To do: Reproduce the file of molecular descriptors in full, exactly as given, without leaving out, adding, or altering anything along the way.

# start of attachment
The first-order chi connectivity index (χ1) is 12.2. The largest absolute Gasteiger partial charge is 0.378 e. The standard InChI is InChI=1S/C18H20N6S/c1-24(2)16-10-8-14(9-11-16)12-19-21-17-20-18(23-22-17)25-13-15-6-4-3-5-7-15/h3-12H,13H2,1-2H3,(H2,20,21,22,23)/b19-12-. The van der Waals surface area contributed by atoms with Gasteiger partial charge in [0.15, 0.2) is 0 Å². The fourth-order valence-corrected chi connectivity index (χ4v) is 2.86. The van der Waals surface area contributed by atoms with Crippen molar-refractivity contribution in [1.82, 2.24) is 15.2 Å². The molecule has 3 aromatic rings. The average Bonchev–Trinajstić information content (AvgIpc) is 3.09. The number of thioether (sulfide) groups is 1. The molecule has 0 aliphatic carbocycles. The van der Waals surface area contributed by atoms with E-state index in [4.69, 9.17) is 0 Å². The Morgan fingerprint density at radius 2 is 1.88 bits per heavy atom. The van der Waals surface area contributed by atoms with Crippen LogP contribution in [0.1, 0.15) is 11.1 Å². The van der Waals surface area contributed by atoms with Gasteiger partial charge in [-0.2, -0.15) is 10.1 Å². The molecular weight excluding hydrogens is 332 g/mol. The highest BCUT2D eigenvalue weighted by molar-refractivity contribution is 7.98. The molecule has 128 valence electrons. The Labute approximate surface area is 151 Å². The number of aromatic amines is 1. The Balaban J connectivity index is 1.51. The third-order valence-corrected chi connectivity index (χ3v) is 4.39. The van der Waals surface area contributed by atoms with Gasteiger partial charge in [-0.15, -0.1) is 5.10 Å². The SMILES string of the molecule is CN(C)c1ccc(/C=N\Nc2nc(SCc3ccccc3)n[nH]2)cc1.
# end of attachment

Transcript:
The first-order chi connectivity index (χ1) is 12.2. The largest absolute Gasteiger partial charge is 0.378 e. The standard InChI is InChI=1S/C18H20N6S/c1-24(2)16-10-8-14(9-11-16)12-19-21-17-20-18(23-22-17)25-13-15-6-4-3-5-7-15/h3-12H,13H2,1-2H3,(H2,20,21,22,23)/b19-12-. The van der Waals surface area contributed by atoms with Gasteiger partial charge in [0.15, 0.2) is 0 Å². The fourth-order valence-corrected chi connectivity index (χ4v) is 2.86. The van der Waals surface area contributed by atoms with Crippen molar-refractivity contribution in [1.82, 2.24) is 15.2 Å². The molecule has 3 aromatic rings. The average Bonchev–Trinajstić information content (AvgIpc) is 3.09. The number of thioether (sulfide) groups is 1. The molecule has 0 aliphatic carbocycles. The van der Waals surface area contributed by atoms with E-state index in [4.69, 9.17) is 0 Å². The Morgan fingerprint density at radius 2 is 1.88 bits per heavy atom. The van der Waals surface area contributed by atoms with Crippen LogP contribution in [0.1, 0.15) is 11.1 Å². The van der Waals surface area contributed by atoms with Gasteiger partial charge in [-0.2, -0.15) is 10.1 Å². The molecular weight excluding hydrogens is 332 g/mol. The highest BCUT2D eigenvalue weighted by molar-refractivity contribution is 7.98. The molecule has 128 valence electrons. The Labute approximate surface area is 151 Å². The number of aromatic amines is 1. The Balaban J connectivity index is 1.51. The third-order valence-corrected chi connectivity index (χ3v) is 4.39. The van der Waals surface area contributed by atoms with Gasteiger partial charge in [-0.15, -0.1) is 5.10 Å². The SMILES string of the molecule is CN(C)c1ccc(/C=N\Nc2nc(SCc3ccccc3)n[nH]2)cc1.